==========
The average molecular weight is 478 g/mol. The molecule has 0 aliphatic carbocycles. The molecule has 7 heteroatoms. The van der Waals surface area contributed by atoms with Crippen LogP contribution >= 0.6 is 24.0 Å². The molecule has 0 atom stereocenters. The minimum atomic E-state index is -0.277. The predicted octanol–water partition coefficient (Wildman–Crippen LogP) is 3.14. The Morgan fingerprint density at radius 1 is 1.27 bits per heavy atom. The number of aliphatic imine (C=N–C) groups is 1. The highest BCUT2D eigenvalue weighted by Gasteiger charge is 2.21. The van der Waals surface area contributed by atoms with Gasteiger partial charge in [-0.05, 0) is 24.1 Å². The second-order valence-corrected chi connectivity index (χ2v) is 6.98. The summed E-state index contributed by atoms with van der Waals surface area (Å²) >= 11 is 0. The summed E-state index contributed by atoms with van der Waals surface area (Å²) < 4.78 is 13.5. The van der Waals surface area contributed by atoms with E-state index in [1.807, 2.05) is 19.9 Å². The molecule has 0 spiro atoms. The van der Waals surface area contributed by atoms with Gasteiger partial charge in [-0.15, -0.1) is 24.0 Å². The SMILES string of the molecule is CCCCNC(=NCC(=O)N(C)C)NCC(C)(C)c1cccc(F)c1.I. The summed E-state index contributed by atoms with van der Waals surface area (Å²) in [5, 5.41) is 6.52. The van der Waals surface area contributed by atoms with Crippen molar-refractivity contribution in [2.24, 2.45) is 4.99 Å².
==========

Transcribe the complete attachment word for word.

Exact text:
The average molecular weight is 478 g/mol. The molecule has 0 aliphatic carbocycles. The molecule has 7 heteroatoms. The van der Waals surface area contributed by atoms with Crippen LogP contribution >= 0.6 is 24.0 Å². The molecule has 0 atom stereocenters. The minimum atomic E-state index is -0.277. The predicted octanol–water partition coefficient (Wildman–Crippen LogP) is 3.14. The Morgan fingerprint density at radius 1 is 1.27 bits per heavy atom. The number of aliphatic imine (C=N–C) groups is 1. The highest BCUT2D eigenvalue weighted by Gasteiger charge is 2.21. The van der Waals surface area contributed by atoms with Gasteiger partial charge in [-0.05, 0) is 24.1 Å². The second-order valence-corrected chi connectivity index (χ2v) is 6.98. The summed E-state index contributed by atoms with van der Waals surface area (Å²) >= 11 is 0. The summed E-state index contributed by atoms with van der Waals surface area (Å²) < 4.78 is 13.5. The van der Waals surface area contributed by atoms with E-state index in [1.807, 2.05) is 19.9 Å². The molecule has 0 spiro atoms. The van der Waals surface area contributed by atoms with Gasteiger partial charge in [-0.15, -0.1) is 24.0 Å². The SMILES string of the molecule is CCCCNC(=NCC(=O)N(C)C)NCC(C)(C)c1cccc(F)c1.I. The summed E-state index contributed by atoms with van der Waals surface area (Å²) in [5, 5.41) is 6.52. The van der Waals surface area contributed by atoms with Crippen molar-refractivity contribution in [2.24, 2.45) is 4.99 Å².